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Today, T. had a half day so we went to Starbucks where he had a hot chocolate and I had a soy mocha. He paid. He held the door for me. He didn't rush me out of there as soon as he was done but waited patiently to let me finish. I was really impressed.

At the clinic (small meeting with part of the team to discuss T.'s progress -- we didn't really need a December clinic because of the IEP but T. wanted to attend one of the meetings so we had the clinic), I talked about the appointments I was setting up for T.'s hearing eval (including for CAPD) and vision eval (with a developmental optometrist) I was working on getting set up. The intake on this stuff is on the order of the Lurie Center intake process. Anyway. Much confusion and disclaiming of desire on the part of the team members for me to do this, so I threatened to halt the process and they then backpedaled and said no don't do that. I'm not sure what is going on there. I'm about ready to call S. and ask for advice, because one team member in particular just seems to be not entirely competent and/or sane. I attempted to extract information from anyone there about an adaptive/inclusive martial arts instructor/program in the area -- they exist, but so far I'm mostly finding tae kwon do, a style I have Issues with -- and got all kinds of static from the problematic team member on the topic. They are all going to go track down names/programs and get back to me, because I did get them to acknowledge that they actually had heard of such programs/instructors.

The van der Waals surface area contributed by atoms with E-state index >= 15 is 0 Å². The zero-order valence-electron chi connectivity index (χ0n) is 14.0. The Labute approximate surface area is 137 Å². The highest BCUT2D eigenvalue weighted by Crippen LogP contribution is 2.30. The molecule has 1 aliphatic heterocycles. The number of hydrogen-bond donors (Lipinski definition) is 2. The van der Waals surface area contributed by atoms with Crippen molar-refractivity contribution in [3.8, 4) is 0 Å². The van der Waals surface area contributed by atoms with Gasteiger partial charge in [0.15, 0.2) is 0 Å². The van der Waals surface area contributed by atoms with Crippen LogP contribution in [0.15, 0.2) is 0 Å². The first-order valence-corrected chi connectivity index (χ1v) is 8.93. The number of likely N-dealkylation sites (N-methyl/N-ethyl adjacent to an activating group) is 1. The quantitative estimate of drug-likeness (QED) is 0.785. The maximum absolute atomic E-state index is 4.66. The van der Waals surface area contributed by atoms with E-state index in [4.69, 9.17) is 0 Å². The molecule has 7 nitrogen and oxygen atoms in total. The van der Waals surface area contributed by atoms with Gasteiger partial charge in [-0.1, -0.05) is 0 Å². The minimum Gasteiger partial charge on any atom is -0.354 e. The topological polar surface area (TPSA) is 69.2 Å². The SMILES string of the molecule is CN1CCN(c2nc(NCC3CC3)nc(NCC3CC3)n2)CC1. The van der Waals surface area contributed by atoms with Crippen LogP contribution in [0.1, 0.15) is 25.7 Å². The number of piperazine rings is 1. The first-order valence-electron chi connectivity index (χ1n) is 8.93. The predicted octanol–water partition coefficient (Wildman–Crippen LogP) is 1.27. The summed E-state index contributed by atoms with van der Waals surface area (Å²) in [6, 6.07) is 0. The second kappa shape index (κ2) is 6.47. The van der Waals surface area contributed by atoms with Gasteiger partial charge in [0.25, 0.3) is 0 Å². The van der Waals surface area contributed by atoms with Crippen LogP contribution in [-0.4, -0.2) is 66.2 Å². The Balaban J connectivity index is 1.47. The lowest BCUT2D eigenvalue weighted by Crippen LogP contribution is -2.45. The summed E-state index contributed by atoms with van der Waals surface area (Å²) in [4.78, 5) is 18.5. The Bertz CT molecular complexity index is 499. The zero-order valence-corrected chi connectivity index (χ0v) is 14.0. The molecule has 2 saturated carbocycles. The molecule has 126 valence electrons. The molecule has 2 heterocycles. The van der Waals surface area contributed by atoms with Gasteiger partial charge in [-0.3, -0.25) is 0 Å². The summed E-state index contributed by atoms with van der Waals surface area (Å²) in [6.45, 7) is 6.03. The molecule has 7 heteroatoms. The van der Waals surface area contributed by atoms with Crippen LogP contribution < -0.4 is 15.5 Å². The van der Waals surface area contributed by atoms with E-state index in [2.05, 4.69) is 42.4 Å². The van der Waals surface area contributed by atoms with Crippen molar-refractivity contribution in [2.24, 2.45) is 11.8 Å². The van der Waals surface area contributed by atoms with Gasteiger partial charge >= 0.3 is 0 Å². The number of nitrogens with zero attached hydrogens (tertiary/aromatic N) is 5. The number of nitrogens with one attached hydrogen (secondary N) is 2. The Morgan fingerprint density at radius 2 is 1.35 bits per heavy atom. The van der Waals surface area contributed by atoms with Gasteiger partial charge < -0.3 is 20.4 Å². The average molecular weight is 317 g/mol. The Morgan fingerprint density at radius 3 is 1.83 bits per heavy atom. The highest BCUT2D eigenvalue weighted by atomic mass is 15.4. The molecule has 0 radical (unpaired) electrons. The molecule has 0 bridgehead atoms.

You would think that people who were concerned about proprioreceptive and sensory integrative and motor planning issues would be all over an adaptive/inclusive martial arts activity. You would think that. But apparently, you get a bunch of yoga practicing women in a room with no experience with the martial arts themselves and you just get a bunch of random static. T. can ice skate (in circles, nothing fancy), ride a horse, ride a bike, swim well enough to have a green band and does some gymnastics. Martial arts does not seem like an impossible next step, assuming a 1-1 setting and an instructor with decent patience and good ability to break movement down into very tiny pieces. Really, it turns out that resistance to change is not limited to the kids in that classroom.

ETA: Two sitters, so R. and I went to Bondir. That was really nice -- first time going out since finally feeling better. There was an egg dish with bacon and barley that was really yummy. So was the quince sorbet.